What is the current state of the initiative?

The outcome of the consultation process is promised shortly. The advertised plan was to put proposals to the SRA board in June 2014, with the outcome going the Legal Services Board in July 2014. The stated intention was to have reform in place by the end of this CPD year (31 October 2014). The consultation outcome document will include next steps and it remains to be seen whether the original timescale is still on track.

The SRA has put forward three options for reform:

Option 1: Mandatory hours go – firms declare their lawyers competent to deliver legal services and staff are trained and supervised.

Option 2: Mandatory hours go and are replaced by regulations requiring lawyers to plan, record and reflect on learning.

Option 3: Mandatory CPD hours are reduced with a requirement that they relate to the individual’s area of practice – a wider range of learning is recognised.

Under option 1, accountability for compliance would rest with the regulated entity and the individual lawyer. The SRA is currently consulting on a “statement of competence" which it plans to publish, along with guidance on achieving competence, later in the year. For option 2 and 3 it is proposed that the regulated entity alone would be accountable.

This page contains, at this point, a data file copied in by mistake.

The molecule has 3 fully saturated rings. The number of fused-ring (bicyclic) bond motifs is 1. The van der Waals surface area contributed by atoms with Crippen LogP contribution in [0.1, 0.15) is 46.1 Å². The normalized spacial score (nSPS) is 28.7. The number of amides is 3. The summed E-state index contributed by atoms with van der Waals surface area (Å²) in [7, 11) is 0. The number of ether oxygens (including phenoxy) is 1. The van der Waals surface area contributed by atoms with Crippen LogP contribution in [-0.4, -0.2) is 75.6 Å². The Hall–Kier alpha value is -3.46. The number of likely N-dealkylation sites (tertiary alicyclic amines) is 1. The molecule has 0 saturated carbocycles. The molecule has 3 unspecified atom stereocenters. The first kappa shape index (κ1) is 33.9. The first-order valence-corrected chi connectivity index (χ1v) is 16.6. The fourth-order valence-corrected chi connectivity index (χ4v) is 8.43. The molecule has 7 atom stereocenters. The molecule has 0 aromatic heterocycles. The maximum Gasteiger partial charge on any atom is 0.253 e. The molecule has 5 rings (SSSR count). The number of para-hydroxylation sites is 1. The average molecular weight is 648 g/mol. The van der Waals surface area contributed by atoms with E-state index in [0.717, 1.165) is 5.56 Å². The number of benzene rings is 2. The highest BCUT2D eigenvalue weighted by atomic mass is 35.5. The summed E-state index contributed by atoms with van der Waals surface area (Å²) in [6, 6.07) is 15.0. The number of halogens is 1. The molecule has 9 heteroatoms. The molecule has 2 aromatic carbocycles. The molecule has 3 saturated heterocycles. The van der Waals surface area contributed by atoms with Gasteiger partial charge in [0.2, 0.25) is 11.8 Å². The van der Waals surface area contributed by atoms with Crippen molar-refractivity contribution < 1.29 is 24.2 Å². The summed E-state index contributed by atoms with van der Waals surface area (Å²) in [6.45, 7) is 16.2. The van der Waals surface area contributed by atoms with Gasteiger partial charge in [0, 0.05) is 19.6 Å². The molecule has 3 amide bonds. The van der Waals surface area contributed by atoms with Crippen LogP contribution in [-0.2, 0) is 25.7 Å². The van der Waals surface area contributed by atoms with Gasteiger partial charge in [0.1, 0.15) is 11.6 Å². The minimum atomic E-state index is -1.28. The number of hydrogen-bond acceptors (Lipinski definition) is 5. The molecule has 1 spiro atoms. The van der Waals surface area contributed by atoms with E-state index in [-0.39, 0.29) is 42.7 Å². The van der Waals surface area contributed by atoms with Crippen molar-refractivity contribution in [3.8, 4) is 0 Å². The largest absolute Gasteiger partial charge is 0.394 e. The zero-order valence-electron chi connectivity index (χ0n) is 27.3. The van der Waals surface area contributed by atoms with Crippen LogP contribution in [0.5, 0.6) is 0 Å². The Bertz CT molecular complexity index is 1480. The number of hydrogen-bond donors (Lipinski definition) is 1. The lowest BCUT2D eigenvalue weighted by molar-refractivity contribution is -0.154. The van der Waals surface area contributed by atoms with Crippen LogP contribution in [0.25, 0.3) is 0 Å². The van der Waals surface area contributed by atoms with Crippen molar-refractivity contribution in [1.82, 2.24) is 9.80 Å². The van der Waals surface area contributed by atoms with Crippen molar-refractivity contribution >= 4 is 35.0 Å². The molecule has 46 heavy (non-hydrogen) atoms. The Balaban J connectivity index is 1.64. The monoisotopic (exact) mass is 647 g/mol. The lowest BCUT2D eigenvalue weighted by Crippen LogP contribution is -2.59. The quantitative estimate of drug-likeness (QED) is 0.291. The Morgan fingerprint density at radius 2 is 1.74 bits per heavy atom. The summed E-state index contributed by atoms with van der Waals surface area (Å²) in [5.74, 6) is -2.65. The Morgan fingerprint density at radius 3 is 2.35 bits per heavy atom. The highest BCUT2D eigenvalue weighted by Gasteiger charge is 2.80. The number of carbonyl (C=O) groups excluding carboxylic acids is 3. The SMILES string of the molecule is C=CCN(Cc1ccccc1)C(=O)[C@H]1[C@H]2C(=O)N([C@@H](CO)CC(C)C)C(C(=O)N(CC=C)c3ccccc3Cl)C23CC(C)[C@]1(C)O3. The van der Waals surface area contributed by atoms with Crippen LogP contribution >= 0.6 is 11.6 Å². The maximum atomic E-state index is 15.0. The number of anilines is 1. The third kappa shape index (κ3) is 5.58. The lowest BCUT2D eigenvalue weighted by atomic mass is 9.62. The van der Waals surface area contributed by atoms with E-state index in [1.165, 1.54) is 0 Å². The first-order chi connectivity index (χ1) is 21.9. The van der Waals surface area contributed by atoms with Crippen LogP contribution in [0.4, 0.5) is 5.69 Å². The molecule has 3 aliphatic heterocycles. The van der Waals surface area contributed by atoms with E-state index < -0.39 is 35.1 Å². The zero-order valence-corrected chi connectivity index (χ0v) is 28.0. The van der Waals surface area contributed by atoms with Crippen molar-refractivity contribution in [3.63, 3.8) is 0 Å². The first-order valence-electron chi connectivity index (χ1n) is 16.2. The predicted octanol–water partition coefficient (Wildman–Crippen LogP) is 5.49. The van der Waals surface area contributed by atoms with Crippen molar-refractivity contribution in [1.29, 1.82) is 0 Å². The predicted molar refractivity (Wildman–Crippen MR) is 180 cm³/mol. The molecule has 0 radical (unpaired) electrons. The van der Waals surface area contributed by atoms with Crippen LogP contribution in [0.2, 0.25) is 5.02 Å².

How would these affect firms and what are their benefits/pitfalls?

Option 1

This is the SRA’s preferred option. It fits with an outcomes-focused approach and with the light-touch regulation agenda. Guidance will be published to support this option if it is preferred. The consultation document states that the SRA will “hold entities and individuals to account for ensuring the competence of the services they provide”. Allegations of incompetence would be supported by an absence of evidence about a planned approach to training and supervision.

Option 1 will leave the form and content of CPD to individual lawyers and their employers. This option grants a free hand to the profession. This causes concern in some quarters. The LSB consumer panel’s response to the consultation does not support option 1, citing concerns over accountability and quality assurance. Likewise, CILEX raise concerns that:

“Passing responsibility entirely to the entity may not be the best approach to maintain the competence of individual solicitors, as there may be a temptation on occasion to cut corners with on-going learning and development when resources are limited.”